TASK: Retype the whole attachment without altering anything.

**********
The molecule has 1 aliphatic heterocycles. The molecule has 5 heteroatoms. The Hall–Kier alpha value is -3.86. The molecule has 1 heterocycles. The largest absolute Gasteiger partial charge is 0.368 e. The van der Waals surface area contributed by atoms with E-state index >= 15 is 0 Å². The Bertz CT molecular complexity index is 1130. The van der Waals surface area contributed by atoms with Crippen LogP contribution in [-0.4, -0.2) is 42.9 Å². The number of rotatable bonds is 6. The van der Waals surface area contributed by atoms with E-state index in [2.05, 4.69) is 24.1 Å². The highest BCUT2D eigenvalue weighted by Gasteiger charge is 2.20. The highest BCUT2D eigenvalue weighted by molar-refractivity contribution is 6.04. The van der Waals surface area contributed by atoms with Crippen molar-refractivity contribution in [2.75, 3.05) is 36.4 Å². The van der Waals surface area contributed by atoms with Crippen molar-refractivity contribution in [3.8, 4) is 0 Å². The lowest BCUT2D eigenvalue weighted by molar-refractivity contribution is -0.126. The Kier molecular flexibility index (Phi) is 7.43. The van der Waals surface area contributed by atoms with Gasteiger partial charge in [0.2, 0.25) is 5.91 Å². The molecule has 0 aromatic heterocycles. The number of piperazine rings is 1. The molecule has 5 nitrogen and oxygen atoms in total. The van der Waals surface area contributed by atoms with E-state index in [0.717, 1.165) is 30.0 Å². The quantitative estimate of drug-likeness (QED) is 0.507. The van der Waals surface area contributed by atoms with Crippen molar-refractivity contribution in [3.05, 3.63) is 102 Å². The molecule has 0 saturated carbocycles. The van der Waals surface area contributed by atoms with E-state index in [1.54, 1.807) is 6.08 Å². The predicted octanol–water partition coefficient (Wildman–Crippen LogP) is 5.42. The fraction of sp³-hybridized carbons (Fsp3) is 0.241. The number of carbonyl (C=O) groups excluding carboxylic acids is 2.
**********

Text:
The molecule has 1 aliphatic heterocycles. The molecule has 5 heteroatoms. The Hall–Kier alpha value is -3.86. The molecule has 1 heterocycles. The largest absolute Gasteiger partial charge is 0.368 e. The van der Waals surface area contributed by atoms with E-state index >= 15 is 0 Å². The Bertz CT molecular complexity index is 1130. The van der Waals surface area contributed by atoms with Crippen LogP contribution in [-0.4, -0.2) is 42.9 Å². The number of rotatable bonds is 6. The van der Waals surface area contributed by atoms with E-state index in [2.05, 4.69) is 24.1 Å². The highest BCUT2D eigenvalue weighted by Gasteiger charge is 2.20. The highest BCUT2D eigenvalue weighted by molar-refractivity contribution is 6.04. The van der Waals surface area contributed by atoms with Crippen molar-refractivity contribution in [2.75, 3.05) is 36.4 Å². The van der Waals surface area contributed by atoms with Crippen molar-refractivity contribution in [3.8, 4) is 0 Å². The lowest BCUT2D eigenvalue weighted by molar-refractivity contribution is -0.126. The Kier molecular flexibility index (Phi) is 7.43. The van der Waals surface area contributed by atoms with Gasteiger partial charge in [0.2, 0.25) is 5.91 Å². The molecule has 0 aromatic heterocycles. The number of piperazine rings is 1. The molecule has 5 nitrogen and oxygen atoms in total. The van der Waals surface area contributed by atoms with E-state index in [0.717, 1.165) is 30.0 Å². The quantitative estimate of drug-likeness (QED) is 0.507. The van der Waals surface area contributed by atoms with Crippen molar-refractivity contribution in [3.05, 3.63) is 102 Å². The molecule has 0 saturated carbocycles. The van der Waals surface area contributed by atoms with E-state index in [1.54, 1.807) is 6.08 Å². The predicted octanol–water partition coefficient (Wildman–Crippen LogP) is 5.42. The fraction of sp³-hybridized carbons (Fsp3) is 0.241. The number of carbonyl (C=O) groups excluding carboxylic acids is 2.